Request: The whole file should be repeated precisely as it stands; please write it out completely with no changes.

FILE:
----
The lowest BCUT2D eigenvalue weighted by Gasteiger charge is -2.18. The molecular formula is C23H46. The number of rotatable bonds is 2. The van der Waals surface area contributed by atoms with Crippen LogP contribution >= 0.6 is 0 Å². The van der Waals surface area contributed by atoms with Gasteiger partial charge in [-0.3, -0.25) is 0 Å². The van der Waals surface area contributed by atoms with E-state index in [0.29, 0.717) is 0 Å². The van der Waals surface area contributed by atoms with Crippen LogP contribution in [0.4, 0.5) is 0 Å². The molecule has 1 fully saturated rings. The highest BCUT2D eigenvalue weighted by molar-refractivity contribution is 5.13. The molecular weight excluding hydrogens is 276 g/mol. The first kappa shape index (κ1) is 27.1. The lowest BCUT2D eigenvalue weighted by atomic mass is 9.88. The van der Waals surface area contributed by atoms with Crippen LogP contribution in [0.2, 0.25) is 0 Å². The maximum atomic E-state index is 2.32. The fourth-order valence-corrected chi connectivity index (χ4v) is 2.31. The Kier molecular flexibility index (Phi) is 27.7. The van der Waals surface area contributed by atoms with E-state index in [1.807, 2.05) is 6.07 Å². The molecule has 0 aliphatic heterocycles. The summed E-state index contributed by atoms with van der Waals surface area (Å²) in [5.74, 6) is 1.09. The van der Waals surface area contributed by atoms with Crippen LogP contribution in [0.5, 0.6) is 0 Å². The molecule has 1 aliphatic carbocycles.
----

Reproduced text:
The lowest BCUT2D eigenvalue weighted by Gasteiger charge is -2.18. The molecular formula is C23H46. The number of rotatable bonds is 2. The van der Waals surface area contributed by atoms with Crippen LogP contribution >= 0.6 is 0 Å². The van der Waals surface area contributed by atoms with Gasteiger partial charge in [-0.3, -0.25) is 0 Å². The van der Waals surface area contributed by atoms with E-state index in [0.29, 0.717) is 0 Å². The van der Waals surface area contributed by atoms with Crippen LogP contribution in [0.4, 0.5) is 0 Å². The molecule has 1 fully saturated rings. The highest BCUT2D eigenvalue weighted by molar-refractivity contribution is 5.13. The molecular weight excluding hydrogens is 276 g/mol. The first kappa shape index (κ1) is 27.1. The lowest BCUT2D eigenvalue weighted by atomic mass is 9.88. The van der Waals surface area contributed by atoms with Crippen LogP contribution in [0.2, 0.25) is 0 Å². The maximum atomic E-state index is 2.32. The fourth-order valence-corrected chi connectivity index (χ4v) is 2.31. The Kier molecular flexibility index (Phi) is 27.7. The van der Waals surface area contributed by atoms with E-state index in [1.807, 2.05) is 6.07 Å². The molecule has 0 aliphatic heterocycles. The summed E-state index contributed by atoms with van der Waals surface area (Å²) in [5.74, 6) is 1.09. The van der Waals surface area contributed by atoms with Crippen LogP contribution in [0.5, 0.6) is 0 Å². The molecule has 1 aliphatic carbocycles.